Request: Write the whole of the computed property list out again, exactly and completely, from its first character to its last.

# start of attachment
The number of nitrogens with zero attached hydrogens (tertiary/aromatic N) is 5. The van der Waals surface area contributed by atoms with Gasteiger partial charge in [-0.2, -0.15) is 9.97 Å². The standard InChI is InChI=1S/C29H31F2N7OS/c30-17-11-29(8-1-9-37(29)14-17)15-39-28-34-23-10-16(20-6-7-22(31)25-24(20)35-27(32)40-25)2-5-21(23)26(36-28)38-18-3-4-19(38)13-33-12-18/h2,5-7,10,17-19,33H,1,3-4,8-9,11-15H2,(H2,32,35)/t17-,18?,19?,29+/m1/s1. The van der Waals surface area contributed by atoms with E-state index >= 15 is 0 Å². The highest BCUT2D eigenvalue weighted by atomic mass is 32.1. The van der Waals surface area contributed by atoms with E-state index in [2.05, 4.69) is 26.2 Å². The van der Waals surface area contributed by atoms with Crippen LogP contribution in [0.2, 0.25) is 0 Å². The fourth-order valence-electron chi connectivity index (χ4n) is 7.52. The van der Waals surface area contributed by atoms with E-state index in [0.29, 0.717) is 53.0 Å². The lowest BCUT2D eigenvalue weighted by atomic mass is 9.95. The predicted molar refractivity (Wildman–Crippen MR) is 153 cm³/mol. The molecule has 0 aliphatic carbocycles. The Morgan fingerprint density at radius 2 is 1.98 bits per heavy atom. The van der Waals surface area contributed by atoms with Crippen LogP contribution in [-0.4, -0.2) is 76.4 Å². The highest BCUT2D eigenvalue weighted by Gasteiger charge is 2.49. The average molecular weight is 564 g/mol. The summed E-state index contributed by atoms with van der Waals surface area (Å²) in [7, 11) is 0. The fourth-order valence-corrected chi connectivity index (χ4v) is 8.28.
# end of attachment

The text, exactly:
The number of nitrogens with zero attached hydrogens (tertiary/aromatic N) is 5. The van der Waals surface area contributed by atoms with Gasteiger partial charge in [-0.2, -0.15) is 9.97 Å². The standard InChI is InChI=1S/C29H31F2N7OS/c30-17-11-29(8-1-9-37(29)14-17)15-39-28-34-23-10-16(20-6-7-22(31)25-24(20)35-27(32)40-25)2-5-21(23)26(36-28)38-18-3-4-19(38)13-33-12-18/h2,5-7,10,17-19,33H,1,3-4,8-9,11-15H2,(H2,32,35)/t17-,18?,19?,29+/m1/s1. The van der Waals surface area contributed by atoms with E-state index >= 15 is 0 Å². The highest BCUT2D eigenvalue weighted by atomic mass is 32.1. The van der Waals surface area contributed by atoms with E-state index in [2.05, 4.69) is 26.2 Å². The van der Waals surface area contributed by atoms with Crippen LogP contribution in [0.2, 0.25) is 0 Å². The fourth-order valence-electron chi connectivity index (χ4n) is 7.52. The van der Waals surface area contributed by atoms with E-state index in [0.29, 0.717) is 53.0 Å². The lowest BCUT2D eigenvalue weighted by atomic mass is 9.95. The predicted molar refractivity (Wildman–Crippen MR) is 153 cm³/mol. The molecule has 0 aliphatic carbocycles. The Morgan fingerprint density at radius 2 is 1.98 bits per heavy atom. The van der Waals surface area contributed by atoms with Crippen LogP contribution in [-0.4, -0.2) is 76.4 Å². The highest BCUT2D eigenvalue weighted by Gasteiger charge is 2.49. The average molecular weight is 564 g/mol. The summed E-state index contributed by atoms with van der Waals surface area (Å²) in [7, 11) is 0. The fourth-order valence-corrected chi connectivity index (χ4v) is 8.28.